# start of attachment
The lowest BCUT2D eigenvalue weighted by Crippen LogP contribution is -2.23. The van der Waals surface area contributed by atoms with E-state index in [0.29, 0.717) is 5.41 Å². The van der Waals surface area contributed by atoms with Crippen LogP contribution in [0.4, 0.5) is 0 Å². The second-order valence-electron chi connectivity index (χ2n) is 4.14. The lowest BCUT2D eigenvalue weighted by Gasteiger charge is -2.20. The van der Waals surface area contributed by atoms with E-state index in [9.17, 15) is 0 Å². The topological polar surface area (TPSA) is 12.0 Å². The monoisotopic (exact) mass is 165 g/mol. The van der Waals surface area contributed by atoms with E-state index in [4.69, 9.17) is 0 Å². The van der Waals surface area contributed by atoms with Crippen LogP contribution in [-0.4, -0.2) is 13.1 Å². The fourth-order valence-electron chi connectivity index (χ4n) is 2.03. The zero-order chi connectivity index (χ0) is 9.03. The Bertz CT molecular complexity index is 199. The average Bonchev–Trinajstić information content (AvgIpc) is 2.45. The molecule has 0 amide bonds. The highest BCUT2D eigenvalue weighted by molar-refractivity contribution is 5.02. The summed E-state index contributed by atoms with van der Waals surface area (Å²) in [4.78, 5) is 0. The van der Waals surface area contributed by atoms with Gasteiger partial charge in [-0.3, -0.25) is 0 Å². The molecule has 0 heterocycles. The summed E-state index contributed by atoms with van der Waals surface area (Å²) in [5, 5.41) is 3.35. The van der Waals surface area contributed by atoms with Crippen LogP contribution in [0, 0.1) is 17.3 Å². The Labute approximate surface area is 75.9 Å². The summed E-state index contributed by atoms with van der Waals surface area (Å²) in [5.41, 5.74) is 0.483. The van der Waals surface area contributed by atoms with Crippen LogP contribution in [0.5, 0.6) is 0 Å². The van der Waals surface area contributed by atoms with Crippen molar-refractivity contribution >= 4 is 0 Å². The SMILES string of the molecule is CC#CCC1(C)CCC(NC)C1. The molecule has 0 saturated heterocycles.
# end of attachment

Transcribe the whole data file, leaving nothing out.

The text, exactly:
The lowest BCUT2D eigenvalue weighted by Crippen LogP contribution is -2.23. The van der Waals surface area contributed by atoms with E-state index in [0.29, 0.717) is 5.41 Å². The van der Waals surface area contributed by atoms with Crippen LogP contribution in [0.4, 0.5) is 0 Å². The second-order valence-electron chi connectivity index (χ2n) is 4.14. The lowest BCUT2D eigenvalue weighted by Gasteiger charge is -2.20. The van der Waals surface area contributed by atoms with E-state index in [9.17, 15) is 0 Å². The topological polar surface area (TPSA) is 12.0 Å². The monoisotopic (exact) mass is 165 g/mol. The van der Waals surface area contributed by atoms with E-state index in [4.69, 9.17) is 0 Å². The van der Waals surface area contributed by atoms with Crippen LogP contribution in [-0.4, -0.2) is 13.1 Å². The fourth-order valence-electron chi connectivity index (χ4n) is 2.03. The zero-order chi connectivity index (χ0) is 9.03. The Bertz CT molecular complexity index is 199. The average Bonchev–Trinajstić information content (AvgIpc) is 2.45. The molecule has 0 amide bonds. The highest BCUT2D eigenvalue weighted by molar-refractivity contribution is 5.02. The summed E-state index contributed by atoms with van der Waals surface area (Å²) in [4.78, 5) is 0. The van der Waals surface area contributed by atoms with Gasteiger partial charge in [-0.3, -0.25) is 0 Å². The molecule has 0 heterocycles. The summed E-state index contributed by atoms with van der Waals surface area (Å²) in [5, 5.41) is 3.35. The van der Waals surface area contributed by atoms with Crippen LogP contribution in [0, 0.1) is 17.3 Å². The Labute approximate surface area is 75.9 Å². The summed E-state index contributed by atoms with van der Waals surface area (Å²) in [5.41, 5.74) is 0.483. The van der Waals surface area contributed by atoms with Crippen LogP contribution in [0.5, 0.6) is 0 Å². The van der Waals surface area contributed by atoms with Crippen molar-refractivity contribution >= 4 is 0 Å². The SMILES string of the molecule is CC#CCC1(C)CCC(NC)C1. The molecule has 0 saturated heterocycles.